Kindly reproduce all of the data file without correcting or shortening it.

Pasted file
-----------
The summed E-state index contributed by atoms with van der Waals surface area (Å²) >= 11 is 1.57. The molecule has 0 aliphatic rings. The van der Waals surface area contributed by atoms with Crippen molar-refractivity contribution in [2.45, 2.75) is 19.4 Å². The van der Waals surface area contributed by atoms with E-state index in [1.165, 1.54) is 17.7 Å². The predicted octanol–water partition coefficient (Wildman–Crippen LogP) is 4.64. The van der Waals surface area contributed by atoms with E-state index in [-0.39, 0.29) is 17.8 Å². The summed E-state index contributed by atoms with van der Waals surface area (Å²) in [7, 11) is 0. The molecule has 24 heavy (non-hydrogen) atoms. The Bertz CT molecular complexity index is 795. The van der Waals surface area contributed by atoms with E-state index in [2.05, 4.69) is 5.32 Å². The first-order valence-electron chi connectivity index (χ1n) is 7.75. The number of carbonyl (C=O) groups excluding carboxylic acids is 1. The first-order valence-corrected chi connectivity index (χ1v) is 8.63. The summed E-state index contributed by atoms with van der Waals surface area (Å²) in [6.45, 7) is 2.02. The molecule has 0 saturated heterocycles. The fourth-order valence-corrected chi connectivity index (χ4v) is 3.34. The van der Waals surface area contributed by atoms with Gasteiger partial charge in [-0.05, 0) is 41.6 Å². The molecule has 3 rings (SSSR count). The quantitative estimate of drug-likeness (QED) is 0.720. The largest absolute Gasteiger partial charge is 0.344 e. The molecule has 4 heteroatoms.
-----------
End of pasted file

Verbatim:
The summed E-state index contributed by atoms with van der Waals surface area (Å²) >= 11 is 1.57. The molecule has 0 aliphatic rings. The van der Waals surface area contributed by atoms with Crippen molar-refractivity contribution in [2.45, 2.75) is 19.4 Å². The van der Waals surface area contributed by atoms with E-state index in [1.165, 1.54) is 17.7 Å². The predicted octanol–water partition coefficient (Wildman–Crippen LogP) is 4.64. The van der Waals surface area contributed by atoms with E-state index in [-0.39, 0.29) is 17.8 Å². The summed E-state index contributed by atoms with van der Waals surface area (Å²) in [7, 11) is 0. The molecule has 24 heavy (non-hydrogen) atoms. The Bertz CT molecular complexity index is 795. The van der Waals surface area contributed by atoms with E-state index in [2.05, 4.69) is 5.32 Å². The first-order valence-electron chi connectivity index (χ1n) is 7.75. The number of carbonyl (C=O) groups excluding carboxylic acids is 1. The first-order valence-corrected chi connectivity index (χ1v) is 8.63. The summed E-state index contributed by atoms with van der Waals surface area (Å²) in [6.45, 7) is 2.02. The molecule has 0 saturated heterocycles. The fourth-order valence-corrected chi connectivity index (χ4v) is 3.34. The van der Waals surface area contributed by atoms with Gasteiger partial charge in [-0.05, 0) is 41.6 Å². The molecule has 3 rings (SSSR count). The quantitative estimate of drug-likeness (QED) is 0.720. The largest absolute Gasteiger partial charge is 0.344 e. The molecule has 4 heteroatoms.